Only when h has exceeded the lake level is its value updated. This ensures that the lake level is slowly raised or lowered towards the target level, while aligning the water levels. When a lake disappears, i.e., the target level is set to be invalid, the lake is not immediately removed, as this could also lead to numerical instabilities. The water level is gradually lowered until it is below the bed elevation, or the ice sheet is grounded. If a basin disappears because it merged with the ocean, the lake level is gradually changed until sea level is reached, and then removed.
In the final step, the lake basins are all extended by one grid cell in each direction. This treatment serves two purposes: (i) providing information about the presence of a neighboring lake to the ice sheet model to possibly adapt its boundary conditions, and (ii) helping to close gaps in between the ice margin and adjacent lake when the ice is retreating in the following time step. It should be noted that this does not artificially enlarge the lake, as the ice sheet model independently computes the lake geometry based on the information of the lake model, and the water level in these cells is below the flotation threshold. The dotted lines in Fig. 1 illustrates this.
Another issue that we resolve here is the way how PISM and other ice sheet models (e.g., BISICLES, as noted in Matero et al., 2020, and Sutherland et al., 2020) handle sea level and how it affects the LakeCC model. The sea-level elevation is usually assumed to be globally constant and hence is set by a scalar (time series). Differentiation between ocean and land is only done by checking if the bed elevation is above or below the sea level. Consequently, isolated basins can occur within the continent, and if they are below sea level, they will be falsely regarded as ocean. As described in Hinck et al. (2020), the LakeCC algorithm relies on a proper land-sea mask to properly determine lake basins. This mask can be computed by the SL2DCC model (for more details, see Appendix B4), which is also based on Hinck et al. (2020) and uses the connected components (CC) algorithm. It checks potential ocean cells for connectivity with the domain boundary and marks isolated basins as invalid. The corresponding cells are recognized by the ice sheet and the lake model as land cells, which are potentially available for lake formation.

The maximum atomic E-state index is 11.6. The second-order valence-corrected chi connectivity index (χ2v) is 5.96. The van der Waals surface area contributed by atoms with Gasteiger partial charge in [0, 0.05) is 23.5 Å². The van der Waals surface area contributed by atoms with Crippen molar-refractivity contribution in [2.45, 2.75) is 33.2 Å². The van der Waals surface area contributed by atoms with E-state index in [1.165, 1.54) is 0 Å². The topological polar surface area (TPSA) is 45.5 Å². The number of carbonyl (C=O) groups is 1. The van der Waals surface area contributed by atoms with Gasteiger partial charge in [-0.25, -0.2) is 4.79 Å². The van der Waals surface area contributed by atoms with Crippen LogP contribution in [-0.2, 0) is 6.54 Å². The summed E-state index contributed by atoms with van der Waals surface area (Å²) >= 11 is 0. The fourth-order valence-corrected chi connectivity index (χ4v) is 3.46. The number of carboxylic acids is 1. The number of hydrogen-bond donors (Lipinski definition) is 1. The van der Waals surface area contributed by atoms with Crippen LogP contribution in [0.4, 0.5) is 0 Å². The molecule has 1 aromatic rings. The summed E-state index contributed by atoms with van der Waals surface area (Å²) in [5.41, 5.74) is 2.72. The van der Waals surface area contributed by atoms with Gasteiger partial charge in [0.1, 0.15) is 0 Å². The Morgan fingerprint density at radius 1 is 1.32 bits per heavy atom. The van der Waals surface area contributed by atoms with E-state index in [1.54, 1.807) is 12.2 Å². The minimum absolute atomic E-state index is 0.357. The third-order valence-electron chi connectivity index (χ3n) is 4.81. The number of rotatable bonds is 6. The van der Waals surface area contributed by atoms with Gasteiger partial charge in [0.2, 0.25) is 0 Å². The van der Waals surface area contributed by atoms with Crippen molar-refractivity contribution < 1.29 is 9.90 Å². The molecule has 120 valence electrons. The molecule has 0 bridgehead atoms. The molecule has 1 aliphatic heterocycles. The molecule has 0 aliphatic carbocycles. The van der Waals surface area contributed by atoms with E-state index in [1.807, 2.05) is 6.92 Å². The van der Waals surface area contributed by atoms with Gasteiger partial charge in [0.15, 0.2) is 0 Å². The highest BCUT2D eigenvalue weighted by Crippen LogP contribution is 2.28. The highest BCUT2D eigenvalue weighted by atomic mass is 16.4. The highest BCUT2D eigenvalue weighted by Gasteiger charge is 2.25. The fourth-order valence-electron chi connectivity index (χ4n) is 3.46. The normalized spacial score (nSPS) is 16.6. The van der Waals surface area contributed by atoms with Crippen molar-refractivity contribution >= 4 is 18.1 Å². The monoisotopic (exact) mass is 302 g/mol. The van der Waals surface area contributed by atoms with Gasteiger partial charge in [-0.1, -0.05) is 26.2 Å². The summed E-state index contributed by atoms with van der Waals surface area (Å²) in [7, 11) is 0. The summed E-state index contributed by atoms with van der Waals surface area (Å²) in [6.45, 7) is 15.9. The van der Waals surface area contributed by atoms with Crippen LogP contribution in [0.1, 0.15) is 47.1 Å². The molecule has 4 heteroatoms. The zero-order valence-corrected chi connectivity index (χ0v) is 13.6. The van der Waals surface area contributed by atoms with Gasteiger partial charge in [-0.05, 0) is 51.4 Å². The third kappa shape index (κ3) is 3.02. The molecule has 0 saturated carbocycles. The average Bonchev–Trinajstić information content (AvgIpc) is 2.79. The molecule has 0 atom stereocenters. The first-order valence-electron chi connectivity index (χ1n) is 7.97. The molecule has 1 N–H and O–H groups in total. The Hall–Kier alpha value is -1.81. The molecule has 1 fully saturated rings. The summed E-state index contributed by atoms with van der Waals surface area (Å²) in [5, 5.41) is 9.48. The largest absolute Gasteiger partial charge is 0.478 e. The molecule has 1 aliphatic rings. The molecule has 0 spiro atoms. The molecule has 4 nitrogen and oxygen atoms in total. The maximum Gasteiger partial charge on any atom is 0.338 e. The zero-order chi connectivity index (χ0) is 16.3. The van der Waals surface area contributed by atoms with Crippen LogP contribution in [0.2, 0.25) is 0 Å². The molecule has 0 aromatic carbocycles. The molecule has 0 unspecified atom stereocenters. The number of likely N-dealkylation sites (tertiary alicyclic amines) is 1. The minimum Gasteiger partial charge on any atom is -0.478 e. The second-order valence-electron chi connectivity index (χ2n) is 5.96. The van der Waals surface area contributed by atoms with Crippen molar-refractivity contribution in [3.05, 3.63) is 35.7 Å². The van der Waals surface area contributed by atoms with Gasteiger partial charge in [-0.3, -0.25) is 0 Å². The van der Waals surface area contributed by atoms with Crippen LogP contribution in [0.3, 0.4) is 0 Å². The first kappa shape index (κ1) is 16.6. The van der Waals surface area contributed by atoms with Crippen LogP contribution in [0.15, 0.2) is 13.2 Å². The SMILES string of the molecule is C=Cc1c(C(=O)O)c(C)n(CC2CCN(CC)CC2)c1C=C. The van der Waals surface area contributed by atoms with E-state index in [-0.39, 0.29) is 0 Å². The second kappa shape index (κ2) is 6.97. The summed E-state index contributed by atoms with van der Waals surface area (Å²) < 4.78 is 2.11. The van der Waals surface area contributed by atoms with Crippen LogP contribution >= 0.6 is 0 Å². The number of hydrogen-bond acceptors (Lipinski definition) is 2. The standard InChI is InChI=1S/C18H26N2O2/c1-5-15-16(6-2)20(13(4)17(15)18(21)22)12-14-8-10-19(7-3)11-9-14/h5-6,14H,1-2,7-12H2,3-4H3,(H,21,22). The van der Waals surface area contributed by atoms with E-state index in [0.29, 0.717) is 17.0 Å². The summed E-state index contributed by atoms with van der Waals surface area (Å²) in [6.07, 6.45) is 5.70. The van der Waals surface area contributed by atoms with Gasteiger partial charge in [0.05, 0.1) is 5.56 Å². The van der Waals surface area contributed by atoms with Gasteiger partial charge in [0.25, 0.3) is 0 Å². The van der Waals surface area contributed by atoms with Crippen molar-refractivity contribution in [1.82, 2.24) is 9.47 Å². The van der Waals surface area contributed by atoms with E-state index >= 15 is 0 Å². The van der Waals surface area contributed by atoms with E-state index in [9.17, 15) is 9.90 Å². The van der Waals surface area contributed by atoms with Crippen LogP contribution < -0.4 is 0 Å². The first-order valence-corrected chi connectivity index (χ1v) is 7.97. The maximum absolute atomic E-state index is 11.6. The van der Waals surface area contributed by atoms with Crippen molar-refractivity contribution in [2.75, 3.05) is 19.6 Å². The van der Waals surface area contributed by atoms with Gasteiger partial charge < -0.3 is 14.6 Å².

2.3 Lacustrine impact on ice dynamics
In this implementation, lakes are treated as a generalization of the existing marine boundary condition in PISM that dynamically adapts to changing environments. Most parts of the ice sheet model that access the sea-level elevation do this to obtain information about the current geometry, e.g., to determine water depth. The code is adapted in a way that, if a lake is present, the lake level is used in the calculation instead of sea level and the water density is adjusted accordingly. Generally, the parameterizations provided by PISM for a marine boundary are applied analogously at the lake interface. This, however, may not be the optimal treatment in every case. The model might benefit from future implementations of advanced or more specialized lake boundary treatment. Such limitations are discussed in Sect. 2.4.
Figure 2 shows the various locations where an aquatic environment impacts the ice dynamics in PISM. In the following, we will describe the parameterizations used in this setup to describe the lacustrine impact on ice dynamics. The numbers refer to their respective labels in Fig. 2.
Lubrication of the ice base at grounding line: cells with grounded ice below the water level next to a lake are assumed to have saturated till. This reduces the effective pressure at the base of the ice sheet and reduces basal resistance at this location.